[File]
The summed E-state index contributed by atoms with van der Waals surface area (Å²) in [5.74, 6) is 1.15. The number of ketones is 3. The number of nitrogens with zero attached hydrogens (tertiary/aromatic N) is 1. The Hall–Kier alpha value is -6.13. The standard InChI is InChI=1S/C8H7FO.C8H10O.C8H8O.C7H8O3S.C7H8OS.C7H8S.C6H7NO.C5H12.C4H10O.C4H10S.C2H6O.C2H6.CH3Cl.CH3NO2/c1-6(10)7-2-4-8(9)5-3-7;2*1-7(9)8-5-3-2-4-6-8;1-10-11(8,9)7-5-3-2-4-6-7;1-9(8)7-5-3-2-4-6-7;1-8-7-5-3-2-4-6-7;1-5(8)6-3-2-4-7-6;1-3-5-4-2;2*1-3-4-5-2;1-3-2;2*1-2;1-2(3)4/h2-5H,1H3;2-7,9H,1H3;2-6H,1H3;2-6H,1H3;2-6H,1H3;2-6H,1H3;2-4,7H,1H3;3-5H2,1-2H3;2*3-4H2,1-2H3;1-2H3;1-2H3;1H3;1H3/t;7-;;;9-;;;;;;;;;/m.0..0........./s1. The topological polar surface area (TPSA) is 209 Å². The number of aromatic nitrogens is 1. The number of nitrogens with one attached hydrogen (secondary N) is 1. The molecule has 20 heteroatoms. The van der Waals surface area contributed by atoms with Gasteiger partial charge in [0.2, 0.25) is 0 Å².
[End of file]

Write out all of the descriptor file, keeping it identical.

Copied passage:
The summed E-state index contributed by atoms with van der Waals surface area (Å²) in [5.74, 6) is 1.15. The number of ketones is 3. The number of nitrogens with zero attached hydrogens (tertiary/aromatic N) is 1. The Hall–Kier alpha value is -6.13. The standard InChI is InChI=1S/C8H7FO.C8H10O.C8H8O.C7H8O3S.C7H8OS.C7H8S.C6H7NO.C5H12.C4H10O.C4H10S.C2H6O.C2H6.CH3Cl.CH3NO2/c1-6(10)7-2-4-8(9)5-3-7;2*1-7(9)8-5-3-2-4-6-8;1-10-11(8,9)7-5-3-2-4-6-7;1-9(8)7-5-3-2-4-6-7;1-8-7-5-3-2-4-6-7;1-5(8)6-3-2-4-7-6;1-3-5-4-2;2*1-3-4-5-2;1-3-2;2*1-2;1-2(3)4/h2-5H,1H3;2-7,9H,1H3;2-6H,1H3;2-6H,1H3;2-6H,1H3;2-6H,1H3;2-4,7H,1H3;3-5H2,1-2H3;2*3-4H2,1-2H3;1-2H3;1-2H3;1H3;1H3/t;7-;;;9-;;;;;;;;;/m.0..0........./s1. The topological polar surface area (TPSA) is 209 Å². The number of aromatic nitrogens is 1. The number of nitrogens with one attached hydrogen (secondary N) is 1. The molecule has 20 heteroatoms. The van der Waals surface area contributed by atoms with Gasteiger partial charge in [0.2, 0.25) is 0 Å².